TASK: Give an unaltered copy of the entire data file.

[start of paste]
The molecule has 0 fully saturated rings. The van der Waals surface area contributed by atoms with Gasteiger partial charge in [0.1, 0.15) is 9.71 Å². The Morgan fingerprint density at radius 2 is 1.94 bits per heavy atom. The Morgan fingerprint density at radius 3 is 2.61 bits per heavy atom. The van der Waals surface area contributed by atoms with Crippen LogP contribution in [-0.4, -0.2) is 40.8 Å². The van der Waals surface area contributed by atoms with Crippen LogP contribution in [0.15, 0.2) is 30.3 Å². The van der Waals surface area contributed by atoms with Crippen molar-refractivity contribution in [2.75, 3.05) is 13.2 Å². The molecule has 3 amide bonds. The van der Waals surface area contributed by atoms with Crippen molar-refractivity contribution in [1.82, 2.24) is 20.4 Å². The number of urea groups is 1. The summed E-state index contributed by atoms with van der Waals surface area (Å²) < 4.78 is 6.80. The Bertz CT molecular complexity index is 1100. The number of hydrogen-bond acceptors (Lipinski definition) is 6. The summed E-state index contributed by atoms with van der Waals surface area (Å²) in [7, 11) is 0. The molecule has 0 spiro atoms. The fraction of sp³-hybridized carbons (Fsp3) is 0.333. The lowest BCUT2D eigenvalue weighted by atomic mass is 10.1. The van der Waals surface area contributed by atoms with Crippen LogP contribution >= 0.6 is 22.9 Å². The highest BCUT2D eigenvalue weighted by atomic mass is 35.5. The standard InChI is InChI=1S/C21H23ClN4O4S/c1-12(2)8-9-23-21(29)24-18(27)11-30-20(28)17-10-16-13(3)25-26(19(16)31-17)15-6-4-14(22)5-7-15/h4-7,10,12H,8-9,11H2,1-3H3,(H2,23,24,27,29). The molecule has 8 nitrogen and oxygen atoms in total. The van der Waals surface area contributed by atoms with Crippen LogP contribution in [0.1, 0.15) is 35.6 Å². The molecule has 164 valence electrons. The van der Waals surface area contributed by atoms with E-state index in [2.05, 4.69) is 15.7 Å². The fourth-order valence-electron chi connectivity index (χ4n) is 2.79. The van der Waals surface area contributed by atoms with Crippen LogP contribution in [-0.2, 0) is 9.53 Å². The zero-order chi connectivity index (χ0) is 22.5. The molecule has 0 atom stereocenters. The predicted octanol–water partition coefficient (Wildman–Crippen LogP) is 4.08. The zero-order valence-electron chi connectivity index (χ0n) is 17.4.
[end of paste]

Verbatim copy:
The molecule has 0 fully saturated rings. The van der Waals surface area contributed by atoms with Gasteiger partial charge in [0.1, 0.15) is 9.71 Å². The Morgan fingerprint density at radius 2 is 1.94 bits per heavy atom. The Morgan fingerprint density at radius 3 is 2.61 bits per heavy atom. The van der Waals surface area contributed by atoms with Crippen LogP contribution in [-0.4, -0.2) is 40.8 Å². The van der Waals surface area contributed by atoms with Crippen LogP contribution in [0.15, 0.2) is 30.3 Å². The van der Waals surface area contributed by atoms with Crippen molar-refractivity contribution in [2.75, 3.05) is 13.2 Å². The molecule has 3 amide bonds. The van der Waals surface area contributed by atoms with Crippen molar-refractivity contribution in [1.82, 2.24) is 20.4 Å². The number of urea groups is 1. The summed E-state index contributed by atoms with van der Waals surface area (Å²) < 4.78 is 6.80. The Bertz CT molecular complexity index is 1100. The number of hydrogen-bond acceptors (Lipinski definition) is 6. The summed E-state index contributed by atoms with van der Waals surface area (Å²) in [7, 11) is 0. The molecule has 0 spiro atoms. The fraction of sp³-hybridized carbons (Fsp3) is 0.333. The lowest BCUT2D eigenvalue weighted by atomic mass is 10.1. The van der Waals surface area contributed by atoms with Crippen LogP contribution >= 0.6 is 22.9 Å². The highest BCUT2D eigenvalue weighted by atomic mass is 35.5. The standard InChI is InChI=1S/C21H23ClN4O4S/c1-12(2)8-9-23-21(29)24-18(27)11-30-20(28)17-10-16-13(3)25-26(19(16)31-17)15-6-4-14(22)5-7-15/h4-7,10,12H,8-9,11H2,1-3H3,(H2,23,24,27,29). The molecule has 8 nitrogen and oxygen atoms in total. The van der Waals surface area contributed by atoms with Crippen LogP contribution in [0.1, 0.15) is 35.6 Å². The molecule has 164 valence electrons. The van der Waals surface area contributed by atoms with E-state index in [2.05, 4.69) is 15.7 Å². The fourth-order valence-electron chi connectivity index (χ4n) is 2.79. The van der Waals surface area contributed by atoms with Crippen LogP contribution in [-0.2, 0) is 9.53 Å². The zero-order chi connectivity index (χ0) is 22.5. The molecule has 0 atom stereocenters. The predicted octanol–water partition coefficient (Wildman–Crippen LogP) is 4.08. The zero-order valence-electron chi connectivity index (χ0n) is 17.4.